re: Map, Filter, Reduce vs For Loops (syntax) VIEW POST

FULL DISCUSSION
 

Nice comparison, also the last functional example can avoid the if statement :

const isEven = x => x % 2 === 0
const double = x => x * 2
const input = [ 1, 2, 3, 4, 5 ]
const initial = []

const reducer = (filter, map) => (acc, x) =>
  filter(x) ? acc.concat(map(x)) : acc

const output = input.reduce(reducer(isEven, double), initial)

output //=> [ 4, 8 ]
 

Ternary operator it's still an if statement in disguise.

 

Not exactly, an if statement doesn't evaluate to a value, in other words, it doesn't return anything.
The ternary evaluates to something.
medium.com/javascript-scene/nested...

 

I was trying to keep it simple for noobs but I think your solution is much cleaner.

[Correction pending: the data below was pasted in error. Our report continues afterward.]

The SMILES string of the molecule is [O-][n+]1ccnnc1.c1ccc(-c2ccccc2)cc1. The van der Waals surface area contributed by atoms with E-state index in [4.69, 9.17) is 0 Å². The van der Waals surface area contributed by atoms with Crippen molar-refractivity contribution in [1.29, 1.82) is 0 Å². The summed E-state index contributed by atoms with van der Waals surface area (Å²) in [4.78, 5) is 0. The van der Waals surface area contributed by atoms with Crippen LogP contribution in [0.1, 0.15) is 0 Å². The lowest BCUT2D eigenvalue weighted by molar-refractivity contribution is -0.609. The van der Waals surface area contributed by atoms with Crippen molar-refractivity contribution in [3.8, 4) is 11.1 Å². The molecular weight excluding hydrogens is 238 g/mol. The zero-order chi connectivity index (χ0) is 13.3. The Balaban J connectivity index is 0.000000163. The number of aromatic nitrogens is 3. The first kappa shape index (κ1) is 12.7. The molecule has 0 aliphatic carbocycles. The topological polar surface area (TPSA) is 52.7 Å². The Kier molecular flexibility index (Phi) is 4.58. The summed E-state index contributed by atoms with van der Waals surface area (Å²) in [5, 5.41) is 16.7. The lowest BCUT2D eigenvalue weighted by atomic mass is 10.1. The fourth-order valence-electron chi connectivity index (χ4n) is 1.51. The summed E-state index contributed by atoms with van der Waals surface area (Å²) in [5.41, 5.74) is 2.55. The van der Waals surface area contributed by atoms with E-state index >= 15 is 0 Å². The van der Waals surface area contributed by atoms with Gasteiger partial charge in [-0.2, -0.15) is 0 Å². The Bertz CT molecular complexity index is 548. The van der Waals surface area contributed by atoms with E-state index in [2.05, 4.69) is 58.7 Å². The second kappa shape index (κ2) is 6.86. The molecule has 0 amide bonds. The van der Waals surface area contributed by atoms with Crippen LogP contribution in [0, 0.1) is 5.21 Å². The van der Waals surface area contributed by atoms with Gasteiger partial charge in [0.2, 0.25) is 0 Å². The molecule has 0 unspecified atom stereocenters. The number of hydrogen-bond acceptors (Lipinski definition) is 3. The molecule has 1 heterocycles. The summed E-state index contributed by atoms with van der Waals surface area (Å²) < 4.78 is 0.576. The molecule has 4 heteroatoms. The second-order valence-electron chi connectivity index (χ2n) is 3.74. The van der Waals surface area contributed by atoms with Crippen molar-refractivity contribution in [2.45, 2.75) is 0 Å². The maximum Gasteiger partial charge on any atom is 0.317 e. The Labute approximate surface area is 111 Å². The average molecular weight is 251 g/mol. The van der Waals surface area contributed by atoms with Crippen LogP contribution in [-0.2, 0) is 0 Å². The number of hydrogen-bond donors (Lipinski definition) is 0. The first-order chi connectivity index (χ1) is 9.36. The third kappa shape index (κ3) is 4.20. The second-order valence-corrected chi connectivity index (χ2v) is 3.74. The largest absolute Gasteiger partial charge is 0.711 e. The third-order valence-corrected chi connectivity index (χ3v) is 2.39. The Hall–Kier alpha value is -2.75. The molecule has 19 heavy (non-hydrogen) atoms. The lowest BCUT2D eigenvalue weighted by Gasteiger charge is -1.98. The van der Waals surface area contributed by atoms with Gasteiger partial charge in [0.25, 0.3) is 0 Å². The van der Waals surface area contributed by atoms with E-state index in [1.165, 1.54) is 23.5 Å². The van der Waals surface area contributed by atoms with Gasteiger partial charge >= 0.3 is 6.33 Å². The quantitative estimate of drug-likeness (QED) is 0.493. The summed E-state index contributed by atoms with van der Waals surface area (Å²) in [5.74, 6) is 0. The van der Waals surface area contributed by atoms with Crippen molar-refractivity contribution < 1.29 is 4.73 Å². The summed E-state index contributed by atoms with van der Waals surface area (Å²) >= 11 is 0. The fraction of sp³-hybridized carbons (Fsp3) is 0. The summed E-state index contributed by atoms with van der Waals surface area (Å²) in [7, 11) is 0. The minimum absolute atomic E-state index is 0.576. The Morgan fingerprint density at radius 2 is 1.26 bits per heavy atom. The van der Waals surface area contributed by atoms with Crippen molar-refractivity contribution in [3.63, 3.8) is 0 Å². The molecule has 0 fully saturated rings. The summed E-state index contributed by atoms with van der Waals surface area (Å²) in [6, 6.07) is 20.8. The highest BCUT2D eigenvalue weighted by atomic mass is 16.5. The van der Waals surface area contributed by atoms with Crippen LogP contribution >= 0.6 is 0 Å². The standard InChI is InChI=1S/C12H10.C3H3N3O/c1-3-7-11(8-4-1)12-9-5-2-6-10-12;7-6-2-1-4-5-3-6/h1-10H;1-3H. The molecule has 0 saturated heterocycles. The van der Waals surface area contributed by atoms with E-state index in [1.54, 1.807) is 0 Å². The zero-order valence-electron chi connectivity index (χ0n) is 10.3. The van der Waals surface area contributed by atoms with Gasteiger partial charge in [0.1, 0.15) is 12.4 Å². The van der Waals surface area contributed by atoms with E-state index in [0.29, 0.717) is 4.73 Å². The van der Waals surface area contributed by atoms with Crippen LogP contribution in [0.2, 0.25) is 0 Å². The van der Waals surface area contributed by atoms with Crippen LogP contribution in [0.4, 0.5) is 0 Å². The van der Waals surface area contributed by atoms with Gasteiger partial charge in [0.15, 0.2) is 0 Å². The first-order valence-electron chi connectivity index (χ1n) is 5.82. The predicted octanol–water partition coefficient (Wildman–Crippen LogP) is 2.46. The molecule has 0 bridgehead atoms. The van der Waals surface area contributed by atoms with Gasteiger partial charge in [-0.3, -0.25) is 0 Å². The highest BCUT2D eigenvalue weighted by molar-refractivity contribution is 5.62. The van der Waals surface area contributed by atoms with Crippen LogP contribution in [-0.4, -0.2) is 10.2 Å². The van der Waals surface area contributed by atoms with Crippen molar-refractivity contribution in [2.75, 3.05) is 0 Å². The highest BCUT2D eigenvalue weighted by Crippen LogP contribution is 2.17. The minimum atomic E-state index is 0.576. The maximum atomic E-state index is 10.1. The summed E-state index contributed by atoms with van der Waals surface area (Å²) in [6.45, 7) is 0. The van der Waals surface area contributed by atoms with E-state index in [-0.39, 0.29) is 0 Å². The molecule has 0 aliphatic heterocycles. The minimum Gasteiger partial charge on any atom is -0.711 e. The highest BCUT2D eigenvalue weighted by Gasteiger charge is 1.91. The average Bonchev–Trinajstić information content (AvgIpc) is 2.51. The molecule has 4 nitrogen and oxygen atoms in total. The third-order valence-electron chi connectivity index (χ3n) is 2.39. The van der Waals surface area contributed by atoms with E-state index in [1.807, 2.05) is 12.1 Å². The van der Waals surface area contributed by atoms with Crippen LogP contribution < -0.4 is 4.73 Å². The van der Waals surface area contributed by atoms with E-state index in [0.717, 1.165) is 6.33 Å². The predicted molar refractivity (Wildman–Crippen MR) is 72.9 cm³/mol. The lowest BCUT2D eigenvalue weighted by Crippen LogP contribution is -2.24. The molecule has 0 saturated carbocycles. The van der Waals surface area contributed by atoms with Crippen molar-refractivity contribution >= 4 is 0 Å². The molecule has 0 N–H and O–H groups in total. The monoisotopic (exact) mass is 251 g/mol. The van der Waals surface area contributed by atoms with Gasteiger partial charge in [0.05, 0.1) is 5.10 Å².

Typically I will use a mutable accumulator in a reducer. Your version is immutable so every iteration will produce a new array. Not the best for performance but this is just for example anyway.

 

Then with a mutable accumulator :

const reducer = (filter, map) => (acc, x) =>
  (filter(x) && acc.push(map(x)), acc)

Awesome!

I'm a big fan of the comma operator. I decided to leave it out in this code block to not confuse anyone. But I use it pretty regularly in my own codebase.

 

Hi Joel,

I'm one of those noobs, but trying my very best not to be. I am trying to teach myself functional programming in JavaScript and I have come upon the subject of transducers. This code looks very similar; can you confirm that this code is, or is closely related to the concept of transducers.

Thanks

Transducers are the next evolution. You would start with a list, and learn map, filter, reduce. Once you start applying multiple map/filter/reduces to a single list, you realize you are enumerating the list multiple times, which will slow down your application.

Transducers are a way to apply those multiple map/filter/reduces while enumerating the list one time.

code of conduct - report abuse